There are approximately 10,000 drumlins in the area that stretches from Lake Ontario’s shores to the Finger Lakes.
The bluffs’ unique shapes are caused by weathering and are retreating by up to 5ft (1.52m) each year due to nature.
The best way to view the bluffs on the lake’s shores is from the pebble beach itself, as climbing the cliffs to view from above is highly dangerous.
Chimney Bluffs is at 7700 Garner Road, Wolcott, NY 14590
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Historic Landmarks in New York
11- Statue of Liberty
For many arriving immigrants, the Statue of Liberty was their first glimpse of America.
This welcoming and mighty statue stands 305ft (93m) from the ground to the torch’s tip.
Frédéric Auguste Bartholdi, a French sculptor, designed the statue, which was then built by Gustave Eiffel, who also built the Eiffel Tower.
In 1886, the statue was a gift to the Americans from the French.
The Statue of Liberty is made from copper, which over the years has given the statue its famous greenish hue.
The Statue of Liberty is designed around Libertas, the robed Roman goddess of liberty.
There are many unique historical features on the Statue of Liberty, including the date July 4th 1776, inscribed in Roman numerals to represent when the United States gained independence.
There’s a broken shackle laying by her feet, an addition made to commemorate the abolition of slavery.
The Statue of Liberty is at Liberty Island, New York, NY 10004.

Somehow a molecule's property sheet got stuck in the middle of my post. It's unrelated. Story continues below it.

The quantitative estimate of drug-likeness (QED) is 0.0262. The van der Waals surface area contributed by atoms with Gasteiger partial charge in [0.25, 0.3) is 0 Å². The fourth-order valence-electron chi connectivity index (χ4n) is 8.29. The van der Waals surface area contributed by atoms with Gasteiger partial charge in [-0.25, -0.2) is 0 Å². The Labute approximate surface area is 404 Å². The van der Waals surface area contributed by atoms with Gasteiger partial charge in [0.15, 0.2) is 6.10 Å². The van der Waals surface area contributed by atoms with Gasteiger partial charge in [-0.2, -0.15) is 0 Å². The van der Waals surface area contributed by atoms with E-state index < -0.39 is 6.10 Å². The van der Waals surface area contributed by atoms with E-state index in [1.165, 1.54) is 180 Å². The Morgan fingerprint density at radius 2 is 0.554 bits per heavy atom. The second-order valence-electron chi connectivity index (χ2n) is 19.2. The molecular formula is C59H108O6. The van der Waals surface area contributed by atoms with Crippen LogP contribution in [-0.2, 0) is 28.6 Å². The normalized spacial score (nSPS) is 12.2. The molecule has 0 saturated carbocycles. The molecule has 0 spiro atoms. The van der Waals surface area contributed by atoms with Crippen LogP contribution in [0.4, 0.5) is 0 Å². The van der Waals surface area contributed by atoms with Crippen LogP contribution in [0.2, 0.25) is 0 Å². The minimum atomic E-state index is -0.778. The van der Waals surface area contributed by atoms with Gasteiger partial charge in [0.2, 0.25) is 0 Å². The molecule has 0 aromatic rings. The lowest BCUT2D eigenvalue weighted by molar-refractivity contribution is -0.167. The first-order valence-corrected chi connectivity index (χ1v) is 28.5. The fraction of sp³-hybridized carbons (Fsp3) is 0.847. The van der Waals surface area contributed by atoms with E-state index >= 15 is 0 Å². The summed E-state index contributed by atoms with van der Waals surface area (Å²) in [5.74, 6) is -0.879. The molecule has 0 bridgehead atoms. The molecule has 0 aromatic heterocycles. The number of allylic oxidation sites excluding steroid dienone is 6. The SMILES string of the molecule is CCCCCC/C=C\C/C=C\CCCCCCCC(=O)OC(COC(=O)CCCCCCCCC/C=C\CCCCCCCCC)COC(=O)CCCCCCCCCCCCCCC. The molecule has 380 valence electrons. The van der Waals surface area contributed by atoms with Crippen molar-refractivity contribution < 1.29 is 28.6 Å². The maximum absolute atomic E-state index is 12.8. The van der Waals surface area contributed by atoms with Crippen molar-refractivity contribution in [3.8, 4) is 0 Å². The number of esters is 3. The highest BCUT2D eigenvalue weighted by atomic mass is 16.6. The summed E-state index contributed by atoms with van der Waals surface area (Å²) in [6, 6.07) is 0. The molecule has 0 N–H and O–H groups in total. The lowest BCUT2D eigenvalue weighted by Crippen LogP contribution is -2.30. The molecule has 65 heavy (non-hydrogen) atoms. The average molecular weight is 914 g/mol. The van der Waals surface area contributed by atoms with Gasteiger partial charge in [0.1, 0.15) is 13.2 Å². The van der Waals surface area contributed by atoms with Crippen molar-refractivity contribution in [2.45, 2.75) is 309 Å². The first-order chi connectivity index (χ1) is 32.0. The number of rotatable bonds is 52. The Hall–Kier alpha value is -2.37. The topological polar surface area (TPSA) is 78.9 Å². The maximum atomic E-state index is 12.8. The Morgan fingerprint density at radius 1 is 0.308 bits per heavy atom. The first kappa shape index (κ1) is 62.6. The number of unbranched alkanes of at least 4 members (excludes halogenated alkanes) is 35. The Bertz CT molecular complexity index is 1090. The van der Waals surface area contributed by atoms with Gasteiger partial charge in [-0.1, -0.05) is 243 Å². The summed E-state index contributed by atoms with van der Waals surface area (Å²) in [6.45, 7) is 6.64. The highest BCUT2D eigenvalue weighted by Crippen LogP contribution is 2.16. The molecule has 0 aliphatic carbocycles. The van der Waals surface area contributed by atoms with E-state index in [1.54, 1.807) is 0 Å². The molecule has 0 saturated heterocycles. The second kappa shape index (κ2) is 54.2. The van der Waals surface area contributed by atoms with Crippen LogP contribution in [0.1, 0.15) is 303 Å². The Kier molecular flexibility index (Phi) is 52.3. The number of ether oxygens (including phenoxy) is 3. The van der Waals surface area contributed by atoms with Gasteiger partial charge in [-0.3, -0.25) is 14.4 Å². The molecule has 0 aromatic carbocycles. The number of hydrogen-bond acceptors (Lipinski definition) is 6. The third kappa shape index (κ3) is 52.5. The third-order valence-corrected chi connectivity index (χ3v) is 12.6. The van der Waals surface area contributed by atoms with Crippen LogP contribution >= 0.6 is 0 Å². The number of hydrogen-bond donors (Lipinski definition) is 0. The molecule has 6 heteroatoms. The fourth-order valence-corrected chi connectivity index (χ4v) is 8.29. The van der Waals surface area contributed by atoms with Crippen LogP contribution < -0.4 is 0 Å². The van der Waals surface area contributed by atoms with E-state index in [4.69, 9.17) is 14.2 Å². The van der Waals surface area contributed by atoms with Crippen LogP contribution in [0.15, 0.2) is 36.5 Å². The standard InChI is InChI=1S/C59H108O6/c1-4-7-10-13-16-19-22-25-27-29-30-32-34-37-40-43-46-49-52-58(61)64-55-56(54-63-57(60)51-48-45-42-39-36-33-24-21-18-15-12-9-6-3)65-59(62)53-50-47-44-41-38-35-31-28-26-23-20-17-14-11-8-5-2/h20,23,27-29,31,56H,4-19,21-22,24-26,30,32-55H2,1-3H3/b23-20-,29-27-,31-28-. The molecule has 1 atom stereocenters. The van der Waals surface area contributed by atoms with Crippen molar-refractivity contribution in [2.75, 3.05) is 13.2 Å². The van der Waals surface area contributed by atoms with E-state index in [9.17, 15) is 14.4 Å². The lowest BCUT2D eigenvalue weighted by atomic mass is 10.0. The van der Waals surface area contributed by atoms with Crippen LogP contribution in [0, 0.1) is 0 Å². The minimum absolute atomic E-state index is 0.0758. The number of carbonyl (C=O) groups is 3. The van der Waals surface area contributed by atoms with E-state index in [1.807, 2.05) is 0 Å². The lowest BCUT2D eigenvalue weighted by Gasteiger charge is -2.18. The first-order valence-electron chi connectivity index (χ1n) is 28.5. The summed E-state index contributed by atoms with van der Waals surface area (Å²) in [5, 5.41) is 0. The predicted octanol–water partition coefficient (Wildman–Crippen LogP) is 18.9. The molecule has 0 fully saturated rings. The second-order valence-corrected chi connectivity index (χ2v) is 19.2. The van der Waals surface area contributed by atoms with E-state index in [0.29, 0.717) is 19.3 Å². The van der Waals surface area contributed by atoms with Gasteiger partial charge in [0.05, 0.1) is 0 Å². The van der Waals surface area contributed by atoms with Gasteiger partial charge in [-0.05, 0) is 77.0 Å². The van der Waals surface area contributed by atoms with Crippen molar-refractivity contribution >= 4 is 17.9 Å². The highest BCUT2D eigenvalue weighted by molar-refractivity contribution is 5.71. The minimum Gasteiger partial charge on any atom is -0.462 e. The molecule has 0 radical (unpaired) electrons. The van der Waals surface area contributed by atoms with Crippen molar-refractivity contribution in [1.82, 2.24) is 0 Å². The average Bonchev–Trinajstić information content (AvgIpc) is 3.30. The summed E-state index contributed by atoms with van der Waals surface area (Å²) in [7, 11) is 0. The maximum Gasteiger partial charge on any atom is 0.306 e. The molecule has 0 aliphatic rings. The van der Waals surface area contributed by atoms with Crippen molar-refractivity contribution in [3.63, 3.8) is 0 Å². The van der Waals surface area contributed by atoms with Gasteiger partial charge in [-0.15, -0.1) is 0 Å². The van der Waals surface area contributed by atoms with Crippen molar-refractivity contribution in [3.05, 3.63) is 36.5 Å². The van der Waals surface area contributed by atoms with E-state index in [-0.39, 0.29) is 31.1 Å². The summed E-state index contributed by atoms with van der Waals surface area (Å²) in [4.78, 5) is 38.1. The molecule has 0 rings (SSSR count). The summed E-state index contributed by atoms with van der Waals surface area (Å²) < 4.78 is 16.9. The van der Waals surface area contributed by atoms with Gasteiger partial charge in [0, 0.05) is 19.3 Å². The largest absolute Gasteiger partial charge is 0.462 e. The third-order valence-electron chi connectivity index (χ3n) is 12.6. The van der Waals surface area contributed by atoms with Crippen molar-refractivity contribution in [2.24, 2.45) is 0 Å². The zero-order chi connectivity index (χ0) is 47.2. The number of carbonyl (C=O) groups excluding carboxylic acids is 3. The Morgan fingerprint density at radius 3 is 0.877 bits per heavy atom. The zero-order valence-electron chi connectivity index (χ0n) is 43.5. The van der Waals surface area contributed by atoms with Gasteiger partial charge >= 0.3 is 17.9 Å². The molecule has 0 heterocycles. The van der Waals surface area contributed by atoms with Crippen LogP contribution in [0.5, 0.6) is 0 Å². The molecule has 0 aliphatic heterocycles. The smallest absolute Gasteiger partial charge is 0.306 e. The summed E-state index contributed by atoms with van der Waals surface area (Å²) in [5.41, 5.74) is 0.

12- Montauk Lighthouse
Montauk Lighthouse sits on the tip of eastern Long Island and is the oldest lighthouse in the state, built in 1796.
Montauk has been looked after by members of the US lighthouse service and the US coastguard.
Climb the lighthouse for incredible views over Block Island Sound and the Atlantic Ocean.
Within the lighthouse is the Montauk Lighthouse Oceans’ Institute, which aims to identify, educate and explain challenges about the oceans and other waterways and provide solutions associated with the ecology.
Montauk Lighthouse is at 2000 Montauk Highway, Montauk, NY 11954.
13- The Edward M. Cotter
Crescent Shipbuilding of Elizabeth City, New Jersey, built the Edward M. Cotter fireboat in 1900.
It is possibly the oldest active fireboat globally and is still used today by the Buffalo Fire Department.
The boat has had three names during its services.
In 1900 the boat was named the William S. Grattan, before being renamed ‘Firefighter’ following an extensive renovation in 1953.
A year later, in 1954, authorities renamed the boat ‘Edward M. Cotter’ in memory of a Buffalo firefighter and leader of a local firefighters union who had died that year.
The Edward M. Cotter is at 155 Ohio St, Buffalo, NY 14203.
14- Sagamore Hill
Sagamore Hill, also known as the ‘Summer White House’, was former President Theodore Roosevelt’s home.
The house is in Cove Neck, Long Island and named after a Native American chief called Sagamore Mohannis, who had lived on the hill during the 1800s.
The home consists of 22 rooms kept in the same style and is complete with artefacts, furnishings and personal objects from when Roosevelt lived there with his family.
The home today serves as a museum and is surrounded by many pleasant hiking trails and nature walks.
Sagamore Hill is at 20 Sagamore Hill Road, Oyster Bay, NY 11771.
15- Boldt Castle
Boldt Castle makes up part of the many attractions of Thousand Islands and was built on Heart Island.
George C. Boldt, a millionaire hotel magnate, wanted the castle to be built in Thousand Islands during 1900 as a summer home.
The castle was a tribute to Boldt’s wife, Louise, but she suddenly passed away before the castle was completed.
Following her death, Boldt ceased construction, and the castle lay unfinished and abandoned for 70 years.